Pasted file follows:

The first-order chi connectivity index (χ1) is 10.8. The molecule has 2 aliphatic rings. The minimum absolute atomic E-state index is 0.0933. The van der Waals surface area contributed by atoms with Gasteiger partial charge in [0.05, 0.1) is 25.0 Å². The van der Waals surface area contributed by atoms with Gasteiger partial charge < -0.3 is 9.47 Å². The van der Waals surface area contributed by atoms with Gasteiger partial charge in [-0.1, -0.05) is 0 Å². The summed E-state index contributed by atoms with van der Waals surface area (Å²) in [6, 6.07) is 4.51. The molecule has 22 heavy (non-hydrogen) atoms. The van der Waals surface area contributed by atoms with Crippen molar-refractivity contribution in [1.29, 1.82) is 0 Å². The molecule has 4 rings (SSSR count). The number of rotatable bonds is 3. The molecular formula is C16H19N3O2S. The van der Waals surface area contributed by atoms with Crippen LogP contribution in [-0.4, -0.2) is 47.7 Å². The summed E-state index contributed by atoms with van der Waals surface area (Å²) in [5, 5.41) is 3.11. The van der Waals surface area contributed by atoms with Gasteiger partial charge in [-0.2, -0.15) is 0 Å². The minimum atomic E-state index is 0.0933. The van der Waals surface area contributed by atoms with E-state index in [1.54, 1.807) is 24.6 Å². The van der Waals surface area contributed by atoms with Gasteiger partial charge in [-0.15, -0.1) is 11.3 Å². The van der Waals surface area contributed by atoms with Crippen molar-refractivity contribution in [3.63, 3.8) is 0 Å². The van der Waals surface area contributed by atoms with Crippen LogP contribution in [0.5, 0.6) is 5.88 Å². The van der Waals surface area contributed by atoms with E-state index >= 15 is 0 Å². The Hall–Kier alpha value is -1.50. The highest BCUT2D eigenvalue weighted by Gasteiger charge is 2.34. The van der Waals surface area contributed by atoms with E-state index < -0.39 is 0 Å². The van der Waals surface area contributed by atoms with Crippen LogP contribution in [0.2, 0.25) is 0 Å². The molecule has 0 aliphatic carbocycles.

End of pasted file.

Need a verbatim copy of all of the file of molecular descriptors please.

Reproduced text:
The first-order chi connectivity index (χ1) is 10.8. The molecule has 2 aliphatic rings. The minimum absolute atomic E-state index is 0.0933. The van der Waals surface area contributed by atoms with Gasteiger partial charge in [0.05, 0.1) is 25.0 Å². The van der Waals surface area contributed by atoms with Gasteiger partial charge < -0.3 is 9.47 Å². The van der Waals surface area contributed by atoms with Gasteiger partial charge in [-0.1, -0.05) is 0 Å². The summed E-state index contributed by atoms with van der Waals surface area (Å²) in [6, 6.07) is 4.51. The molecule has 22 heavy (non-hydrogen) atoms. The van der Waals surface area contributed by atoms with Crippen molar-refractivity contribution in [1.29, 1.82) is 0 Å². The molecule has 4 rings (SSSR count). The number of rotatable bonds is 3. The molecular formula is C16H19N3O2S. The van der Waals surface area contributed by atoms with Crippen LogP contribution in [-0.4, -0.2) is 47.7 Å². The summed E-state index contributed by atoms with van der Waals surface area (Å²) in [5, 5.41) is 3.11. The van der Waals surface area contributed by atoms with Gasteiger partial charge in [-0.2, -0.15) is 0 Å². The minimum atomic E-state index is 0.0933. The van der Waals surface area contributed by atoms with E-state index in [1.54, 1.807) is 24.6 Å². The van der Waals surface area contributed by atoms with Gasteiger partial charge in [-0.15, -0.1) is 11.3 Å². The van der Waals surface area contributed by atoms with Crippen molar-refractivity contribution in [3.63, 3.8) is 0 Å². The van der Waals surface area contributed by atoms with Crippen LogP contribution in [0.5, 0.6) is 5.88 Å². The van der Waals surface area contributed by atoms with E-state index >= 15 is 0 Å². The Hall–Kier alpha value is -1.50. The highest BCUT2D eigenvalue weighted by Gasteiger charge is 2.34. The van der Waals surface area contributed by atoms with E-state index < -0.39 is 0 Å². The van der Waals surface area contributed by atoms with Crippen LogP contribution in [0.2, 0.25) is 0 Å². The molecule has 0 aliphatic carbocycles.